Last week I participated in (and helped organize) a Chatham House workshop on the rather technical issue of Palestinian refugee compensation and associated implementation mechanisms. It was held, like most other Chatham House meetings on the issue, in the lovely Oxfordshire village of Minster Lovell. Over two days, some two dozen Palestinian, Israeli, and international experts were formed into teams, and given the challenge of designing an appropriate reparations mechanism for the refugee issue. Each of these were then “stress tested” by the group against likely political and operational challenges, as well as different funding scenarios. Participants were in top form, and the discussions were of extremely high quality.
The Chatham House team will be pulling together a full workshop report in the new year. For now, however, I thought I would offer a few of my own take-aways from the meeting, with the obvious caveat that other participants may have somewhat different impressions.
First, I was impressed with how much discussion of the issue has matured in the last decade or so. When IDRC and Palestinian Refugee ResearchNet held a workshop on compensation in 1999, it was fraught with political sensitivities. Some Palestinians feared that a focus on compensation was somehow an effort to erode other refugee rights. Now, however, it is broadly recognized that reparations are a right in and of themselves. Moreover, the quality of the discussion has improved dramatically over the years. Much of this is due to growing amount of policy-relevant research on the topic, including that by the International Organization of Migration (supported by IDRC), the Negotiations Support Unit of the PLO, and others.
Second, the workshop underscored how extremely complicated compensation is. The format of the workshop pushed participants to delve into technical details, ranging from eligibility to valuation, inheritance laws, payment, structures and procedures of an international mechanism and fund, and other aspects beside. These are not minor details too—if you get some of them wrong, the process is likely to run into serious practical and political problems. Claims-based systems of compensation are likely to be especially complicated, given the need to trace back properties, ownerships, and values over 65 years and three generations.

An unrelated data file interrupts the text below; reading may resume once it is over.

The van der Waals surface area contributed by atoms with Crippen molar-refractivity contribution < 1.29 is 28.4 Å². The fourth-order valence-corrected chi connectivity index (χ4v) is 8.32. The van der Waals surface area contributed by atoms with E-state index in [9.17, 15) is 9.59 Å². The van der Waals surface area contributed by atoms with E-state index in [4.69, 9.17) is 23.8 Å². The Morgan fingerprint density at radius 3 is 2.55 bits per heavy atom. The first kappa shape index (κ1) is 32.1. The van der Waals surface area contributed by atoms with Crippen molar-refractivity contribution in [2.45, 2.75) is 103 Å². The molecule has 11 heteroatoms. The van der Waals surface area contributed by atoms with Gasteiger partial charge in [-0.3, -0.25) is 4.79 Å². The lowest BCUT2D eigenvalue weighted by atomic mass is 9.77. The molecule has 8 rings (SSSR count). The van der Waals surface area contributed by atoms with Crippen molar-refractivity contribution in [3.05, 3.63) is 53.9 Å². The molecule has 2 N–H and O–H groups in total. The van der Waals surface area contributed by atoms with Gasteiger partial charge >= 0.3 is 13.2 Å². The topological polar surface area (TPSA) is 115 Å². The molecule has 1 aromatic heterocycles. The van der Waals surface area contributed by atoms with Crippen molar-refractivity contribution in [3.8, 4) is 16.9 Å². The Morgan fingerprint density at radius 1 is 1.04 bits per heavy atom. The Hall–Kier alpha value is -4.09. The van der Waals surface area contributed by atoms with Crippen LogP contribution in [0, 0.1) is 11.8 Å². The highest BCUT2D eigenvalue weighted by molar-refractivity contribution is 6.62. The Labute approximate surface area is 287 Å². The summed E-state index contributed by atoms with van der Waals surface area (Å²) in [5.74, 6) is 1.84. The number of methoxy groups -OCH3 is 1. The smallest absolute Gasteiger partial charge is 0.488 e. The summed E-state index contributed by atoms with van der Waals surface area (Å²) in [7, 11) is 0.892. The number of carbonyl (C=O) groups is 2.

Third, an absolutely central theme running through the meeting was that doing compensation right fundamentally hinges on addressing normative issues of responsibility, moral acknowledgement, and recognition. Without these, the amounts of money that are likely to be available will be inadequate to provide any sort of closure to the issue. On the contrary, throwing just money and a mechanism at the issue of property seizures and forced displacement would only aggravate refugee grievances.
This is really, really important. Up until now, most policymakers have assumed that a compensation regime would be something of a positive element that could help sell other parts of a broader deal. I am now of the view that—at best—its effects are neutral. More likely, it may could prove to be a significant liability.
The problem is exacerbated by resource limitations. None of the mechanisms we discussed looked likely to work with less than $30 billion in financing. By contrast, the US had thought that up to $20 billion in funding might be available for compensation for both Palestinian and Jewish refugees at the Camp David negotiations in 2000, and Israel seemed willing to consider a fixed sum contribution of around $3-5 billion during the Taba refugee negotiations in 2001. At the most recent workshop, as with every other meeting I have ever attended on the subject, those with the most experience in the donor community warned that the international community’s contribution to a compensation fund would be limited. Instead, donors would be more willing to provide support for repatriation and development costs.
It could be argued, of course, that compensation funds are meant to be a symbolic recognition of the suffering suffered by refugees, rather than fully repairing the damages done by the Nakba. However, one can’t imbue an act with symbolic value in the eyes of victims merely by assertion—refugees themselves have to view it in that way too. However, the sorts of amounts often discussed for “refugeehood” payments to Palestinian refugees may be seen as insulting rather than providing moral and emotional closure. (They add up quickly, too—at $1,000 per refugee you’re already running up a total of $5-8 billion or so.)
Given this, I’m now tending to the view that we may need to rethink the entire paradigm of individualized compensation. Or, perhaps, the decision ought to be left to refugees themselves. One could envisage an agreement in which an international fund (based largely on israeli contributions) is established, but its ultimate use is made subject to broad consultations within the refugee community, even a referendum of sorts.
I’m not at all optimistic that the current peace process will lead to any sorts of breakthroughs, much less an agreement to resolve the Palestinian refugee issue. However, the refugee issue is also not going away—and, if it is ever to be resolved in the future, thinking through these sorts of complex technical issues in advance could be very valuable.